Therefore, it is my experience that if you ask a dissident about another dissident, you will hear a personal, ad-hominem trashing of the second dissident, and this is the natural first instinct of too many Chinese dissidents. I don't want to name names, nor to give real-world examples here, but imagine a hypothetical dissident named Xing Guizhen. And suppose that Xing Guizhen is the leader of a group called FCDCCSS, the Free China Democracy Coalition of Chinese Students and Scholars. Another Chinese dissident might say, "Well, I support the FCDCCSS, but I oppose Xing Guizhen. Xing Guizhen tried to open a Chinese laundry and failed; that resulted from his bad judgment and failed management / leadership skills." The negative point gets the attention; never mind if Xing Guizhen is in the news receiving a Congressional Medal of Honor.
Is there any better esteem for another dissident? My example could continue. I could ask, "What about the famous Tiananmen Square leader, Xin Luchaixi?" I would be told, "First, he misappropriated money at Tiananmen Square. Then, he misappropriated money at FCDCCSS." To observers outside the circle of Chinese dissidents (the general public), Xin Luchaixi may be a phenomenal hero, famous for stopping tanks at Tiananmen Square. But inside the circle, his name is mud, and they don't care about heroism or esteem from the outside world (the general public).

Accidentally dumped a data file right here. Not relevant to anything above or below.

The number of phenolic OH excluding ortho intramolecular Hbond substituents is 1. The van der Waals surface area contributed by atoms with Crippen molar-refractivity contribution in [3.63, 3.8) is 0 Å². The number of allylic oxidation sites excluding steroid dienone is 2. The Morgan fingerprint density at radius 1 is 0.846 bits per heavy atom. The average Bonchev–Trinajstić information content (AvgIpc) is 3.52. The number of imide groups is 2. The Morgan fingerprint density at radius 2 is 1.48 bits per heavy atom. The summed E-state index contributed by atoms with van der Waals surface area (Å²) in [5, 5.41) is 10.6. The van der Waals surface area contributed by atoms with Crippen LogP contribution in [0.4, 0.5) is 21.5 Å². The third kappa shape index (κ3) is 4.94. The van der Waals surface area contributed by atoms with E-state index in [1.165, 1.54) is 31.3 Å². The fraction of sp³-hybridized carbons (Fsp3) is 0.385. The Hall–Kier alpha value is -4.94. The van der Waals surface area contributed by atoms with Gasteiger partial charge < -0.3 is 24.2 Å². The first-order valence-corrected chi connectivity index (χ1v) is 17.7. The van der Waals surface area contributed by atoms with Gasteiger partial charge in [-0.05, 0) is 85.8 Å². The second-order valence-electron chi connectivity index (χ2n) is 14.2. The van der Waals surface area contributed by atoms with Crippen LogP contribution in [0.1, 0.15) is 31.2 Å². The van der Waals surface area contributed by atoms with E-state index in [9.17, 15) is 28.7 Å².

Some of this is sour-grapes jealous carping from people with less public prominence, directed against people with more public prominence. No one can ever take away the fame that is attached to people like Wang Dan and Harry Wu. Others who are less famous may naturally have a condition that may be called "sore runner-up syndrome." They can speak reasons why the person in question really does not deserve such fame and prominence. But, public perception does not change based on gripes and grumbling uttered in private. The wider community still holds a place for the famous public figures. They have the kiss of being media darlings.